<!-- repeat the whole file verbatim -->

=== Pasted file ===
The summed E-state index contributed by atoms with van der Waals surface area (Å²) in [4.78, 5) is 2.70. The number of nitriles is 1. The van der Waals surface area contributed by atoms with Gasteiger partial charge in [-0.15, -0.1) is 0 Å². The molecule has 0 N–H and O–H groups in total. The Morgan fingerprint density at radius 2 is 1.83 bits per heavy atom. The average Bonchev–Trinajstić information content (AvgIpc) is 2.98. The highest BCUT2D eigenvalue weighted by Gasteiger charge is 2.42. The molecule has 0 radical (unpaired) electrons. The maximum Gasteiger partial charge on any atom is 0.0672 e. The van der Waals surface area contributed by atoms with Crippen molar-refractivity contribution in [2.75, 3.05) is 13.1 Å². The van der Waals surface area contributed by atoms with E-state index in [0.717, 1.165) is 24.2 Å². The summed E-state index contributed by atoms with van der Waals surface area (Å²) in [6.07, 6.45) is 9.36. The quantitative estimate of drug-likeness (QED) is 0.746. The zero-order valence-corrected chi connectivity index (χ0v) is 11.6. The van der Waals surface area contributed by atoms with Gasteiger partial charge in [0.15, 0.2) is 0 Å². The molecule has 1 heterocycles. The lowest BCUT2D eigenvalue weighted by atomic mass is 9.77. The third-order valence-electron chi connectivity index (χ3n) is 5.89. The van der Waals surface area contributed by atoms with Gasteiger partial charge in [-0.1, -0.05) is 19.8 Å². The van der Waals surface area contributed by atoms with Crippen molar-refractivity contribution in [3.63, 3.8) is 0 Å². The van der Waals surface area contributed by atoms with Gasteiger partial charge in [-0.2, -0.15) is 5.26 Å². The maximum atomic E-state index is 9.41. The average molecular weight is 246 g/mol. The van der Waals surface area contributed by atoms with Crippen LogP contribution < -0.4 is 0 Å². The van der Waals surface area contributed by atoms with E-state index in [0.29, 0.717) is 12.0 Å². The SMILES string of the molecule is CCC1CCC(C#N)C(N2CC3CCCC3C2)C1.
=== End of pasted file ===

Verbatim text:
The summed E-state index contributed by atoms with van der Waals surface area (Å²) in [4.78, 5) is 2.70. The number of nitriles is 1. The van der Waals surface area contributed by atoms with Gasteiger partial charge in [-0.15, -0.1) is 0 Å². The molecule has 0 N–H and O–H groups in total. The Morgan fingerprint density at radius 2 is 1.83 bits per heavy atom. The average Bonchev–Trinajstić information content (AvgIpc) is 2.98. The highest BCUT2D eigenvalue weighted by Gasteiger charge is 2.42. The molecule has 0 radical (unpaired) electrons. The maximum Gasteiger partial charge on any atom is 0.0672 e. The van der Waals surface area contributed by atoms with Crippen molar-refractivity contribution in [2.75, 3.05) is 13.1 Å². The van der Waals surface area contributed by atoms with E-state index in [0.717, 1.165) is 24.2 Å². The summed E-state index contributed by atoms with van der Waals surface area (Å²) in [6.07, 6.45) is 9.36. The quantitative estimate of drug-likeness (QED) is 0.746. The zero-order valence-corrected chi connectivity index (χ0v) is 11.6. The van der Waals surface area contributed by atoms with Gasteiger partial charge in [0.15, 0.2) is 0 Å². The molecule has 1 heterocycles. The lowest BCUT2D eigenvalue weighted by atomic mass is 9.77. The third-order valence-electron chi connectivity index (χ3n) is 5.89. The van der Waals surface area contributed by atoms with Gasteiger partial charge in [-0.1, -0.05) is 19.8 Å². The van der Waals surface area contributed by atoms with Crippen molar-refractivity contribution in [3.63, 3.8) is 0 Å². The van der Waals surface area contributed by atoms with Gasteiger partial charge in [-0.2, -0.15) is 5.26 Å². The maximum atomic E-state index is 9.41. The average molecular weight is 246 g/mol. The van der Waals surface area contributed by atoms with Crippen LogP contribution < -0.4 is 0 Å². The van der Waals surface area contributed by atoms with E-state index in [0.29, 0.717) is 12.0 Å². The SMILES string of the molecule is CCC1CCC(C#N)C(N2CC3CCCC3C2)C1.